Following on from our last blog, Readiness activities for GDPR, we continue the discussion regarding the change in regulation and the steps your organisation can take to prepare.
Now is the time for organisations to get their identity house in order before the enforcement and penalty phases of the law take force. Organisations can take pro-active steps to stay ahead by focusing on a few key identity governance priorities: locating sensitive data, understanding who has access to it and maintaining proper access controls on that data.
1. Identify Your Sensitive Data
Organisations need to develop a complete picture of where the customer data that is required to be protected under GDPR exists within their organisation. It may be in structured systems such as applications or databases or it may reside as unstructured data (such as an Excel spreadsheet or PDF report exported from an application or database) located on file systems, collaboration portals (such as SharePoint) or even in cloud storage systems (such as Box or Google Drive).
2. Determine Who Has Access
There needs to be an understanding of who should have access to customer data, reconciled with who actually does. This should be an ongoing process, not a one-time event. This includes all applications and file storage platforms (running on-premises and in the cloud) where customer data is actively stored.
3. Create Preventive & Detective Controls
Users should have access to only the minimum resources they need (“least privilege”) and access to sensitive data should be highly restricted. A governance model that aligns access to applications and data based on organisational need should be built. This is where identification and data access governance tools can help make sure that users cannot attain improper access, in concert with automated review and monitoring processes for user access.
The Solution: Utilise Identity and Data Access Governance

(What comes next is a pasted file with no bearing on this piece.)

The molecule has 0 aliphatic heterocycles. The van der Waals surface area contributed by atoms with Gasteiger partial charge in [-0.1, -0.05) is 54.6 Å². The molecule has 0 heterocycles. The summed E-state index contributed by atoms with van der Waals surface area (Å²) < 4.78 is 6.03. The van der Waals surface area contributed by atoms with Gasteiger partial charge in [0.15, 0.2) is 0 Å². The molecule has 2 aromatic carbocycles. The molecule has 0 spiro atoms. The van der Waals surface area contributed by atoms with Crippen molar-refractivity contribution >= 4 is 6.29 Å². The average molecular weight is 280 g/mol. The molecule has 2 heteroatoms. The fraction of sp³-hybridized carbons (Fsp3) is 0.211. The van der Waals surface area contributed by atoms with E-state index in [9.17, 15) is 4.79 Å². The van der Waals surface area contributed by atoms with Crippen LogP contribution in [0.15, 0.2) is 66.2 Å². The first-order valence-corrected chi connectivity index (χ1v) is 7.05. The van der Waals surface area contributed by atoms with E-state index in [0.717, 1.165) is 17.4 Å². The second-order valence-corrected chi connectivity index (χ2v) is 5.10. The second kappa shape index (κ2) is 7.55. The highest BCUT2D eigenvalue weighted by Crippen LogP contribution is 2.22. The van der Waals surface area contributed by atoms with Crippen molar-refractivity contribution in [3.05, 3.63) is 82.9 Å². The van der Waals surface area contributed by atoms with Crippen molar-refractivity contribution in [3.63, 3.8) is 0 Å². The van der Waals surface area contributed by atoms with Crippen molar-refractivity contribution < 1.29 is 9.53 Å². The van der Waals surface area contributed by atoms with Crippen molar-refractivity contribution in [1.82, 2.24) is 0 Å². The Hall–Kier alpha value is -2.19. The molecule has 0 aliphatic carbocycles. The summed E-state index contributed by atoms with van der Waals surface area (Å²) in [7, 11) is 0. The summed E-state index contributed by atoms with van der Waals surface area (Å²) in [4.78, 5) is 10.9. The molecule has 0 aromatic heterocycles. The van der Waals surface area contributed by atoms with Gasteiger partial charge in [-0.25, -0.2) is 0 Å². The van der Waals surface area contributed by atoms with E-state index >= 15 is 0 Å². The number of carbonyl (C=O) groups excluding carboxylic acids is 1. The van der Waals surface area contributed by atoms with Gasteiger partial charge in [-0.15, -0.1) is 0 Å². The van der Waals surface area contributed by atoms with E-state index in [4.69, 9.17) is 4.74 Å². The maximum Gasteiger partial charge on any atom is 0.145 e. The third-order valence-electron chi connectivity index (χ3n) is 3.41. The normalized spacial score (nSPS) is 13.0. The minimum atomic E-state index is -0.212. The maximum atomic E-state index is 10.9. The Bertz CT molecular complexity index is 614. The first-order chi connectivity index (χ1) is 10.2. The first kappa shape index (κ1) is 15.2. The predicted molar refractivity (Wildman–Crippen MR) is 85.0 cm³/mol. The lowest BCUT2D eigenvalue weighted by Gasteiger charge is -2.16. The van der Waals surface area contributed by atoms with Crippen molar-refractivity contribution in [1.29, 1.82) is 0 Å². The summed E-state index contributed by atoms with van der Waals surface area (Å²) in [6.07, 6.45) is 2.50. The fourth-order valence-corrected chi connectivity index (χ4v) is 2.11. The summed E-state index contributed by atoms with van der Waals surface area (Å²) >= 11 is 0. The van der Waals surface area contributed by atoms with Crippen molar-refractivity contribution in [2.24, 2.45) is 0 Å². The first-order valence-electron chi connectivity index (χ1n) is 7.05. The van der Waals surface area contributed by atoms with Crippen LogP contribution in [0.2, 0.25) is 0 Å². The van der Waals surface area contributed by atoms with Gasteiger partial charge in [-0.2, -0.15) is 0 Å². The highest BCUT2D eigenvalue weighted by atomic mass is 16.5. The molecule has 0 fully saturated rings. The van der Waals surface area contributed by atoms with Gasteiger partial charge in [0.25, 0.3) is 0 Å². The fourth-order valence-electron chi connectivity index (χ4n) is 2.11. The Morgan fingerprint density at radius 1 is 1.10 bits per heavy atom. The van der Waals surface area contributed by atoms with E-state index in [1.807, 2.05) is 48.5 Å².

At first, organisations may feel overwhelmed by the requirements of GDPR, especially considering the financial ramifications of non-compliance. However, leveraging identity governance at the core of their security strategy to protect access to customer data in their organisation can go a long way towards mitigating the risk of a data breach and the resulting penalties that may incur.
By pairing an identity governance platform with a data access governance solution and applying M Four Monitoring via our Intercity Secure Operations Centre (ISOC) organisations can gain full visibility into “who has access to what” in addition to how they are using that access. This will help them make the right decisions in the event of a data breach, during access re-certifications and other security events.
As we saw during the recent cyber-attack on the NHS and other organisations on 12th May 2017, our customers were amongst the first to be alerted and able to avoid more serious disruption and cost. GDPR is a wake-up call to every data controller who works within the EU. Doing nothing is not an option. There are just 10 months to go before it comes into force in the UK.
If you would like to find out more about GDPR and how to prepare for it – join our GDPR roundtable in Manchester on Tuesday 13th June – register here.